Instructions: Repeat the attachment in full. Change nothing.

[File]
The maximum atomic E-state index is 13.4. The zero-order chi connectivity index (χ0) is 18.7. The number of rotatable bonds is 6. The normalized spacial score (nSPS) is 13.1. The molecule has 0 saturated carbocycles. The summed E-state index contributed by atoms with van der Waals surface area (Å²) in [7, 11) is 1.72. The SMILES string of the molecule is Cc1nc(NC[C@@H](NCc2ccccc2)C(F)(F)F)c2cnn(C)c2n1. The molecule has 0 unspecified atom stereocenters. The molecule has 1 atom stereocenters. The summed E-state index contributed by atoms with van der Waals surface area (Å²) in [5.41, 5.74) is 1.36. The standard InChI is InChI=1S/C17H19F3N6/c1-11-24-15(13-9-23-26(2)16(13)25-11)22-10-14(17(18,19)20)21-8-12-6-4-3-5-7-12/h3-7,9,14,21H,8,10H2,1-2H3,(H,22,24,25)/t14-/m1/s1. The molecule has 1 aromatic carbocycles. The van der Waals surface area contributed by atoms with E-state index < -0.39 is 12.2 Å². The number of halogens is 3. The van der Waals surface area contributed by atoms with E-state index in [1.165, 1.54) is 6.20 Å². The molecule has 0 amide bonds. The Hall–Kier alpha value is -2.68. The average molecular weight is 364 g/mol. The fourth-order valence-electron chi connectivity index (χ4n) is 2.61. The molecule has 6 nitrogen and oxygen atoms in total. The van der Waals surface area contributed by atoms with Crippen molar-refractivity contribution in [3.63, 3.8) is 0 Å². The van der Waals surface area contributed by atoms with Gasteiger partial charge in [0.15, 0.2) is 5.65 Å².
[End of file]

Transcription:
The maximum atomic E-state index is 13.4. The zero-order chi connectivity index (χ0) is 18.7. The number of rotatable bonds is 6. The normalized spacial score (nSPS) is 13.1. The molecule has 0 saturated carbocycles. The summed E-state index contributed by atoms with van der Waals surface area (Å²) in [7, 11) is 1.72. The SMILES string of the molecule is Cc1nc(NC[C@@H](NCc2ccccc2)C(F)(F)F)c2cnn(C)c2n1. The molecule has 0 unspecified atom stereocenters. The molecule has 1 atom stereocenters. The summed E-state index contributed by atoms with van der Waals surface area (Å²) in [5.41, 5.74) is 1.36. The standard InChI is InChI=1S/C17H19F3N6/c1-11-24-15(13-9-23-26(2)16(13)25-11)22-10-14(17(18,19)20)21-8-12-6-4-3-5-7-12/h3-7,9,14,21H,8,10H2,1-2H3,(H,22,24,25)/t14-/m1/s1. The molecule has 1 aromatic carbocycles. The van der Waals surface area contributed by atoms with E-state index < -0.39 is 12.2 Å². The number of halogens is 3. The van der Waals surface area contributed by atoms with E-state index in [1.165, 1.54) is 6.20 Å². The molecule has 0 amide bonds. The Hall–Kier alpha value is -2.68. The average molecular weight is 364 g/mol. The fourth-order valence-electron chi connectivity index (χ4n) is 2.61. The molecule has 6 nitrogen and oxygen atoms in total. The van der Waals surface area contributed by atoms with Crippen molar-refractivity contribution in [3.63, 3.8) is 0 Å². The van der Waals surface area contributed by atoms with Gasteiger partial charge in [0.15, 0.2) is 5.65 Å².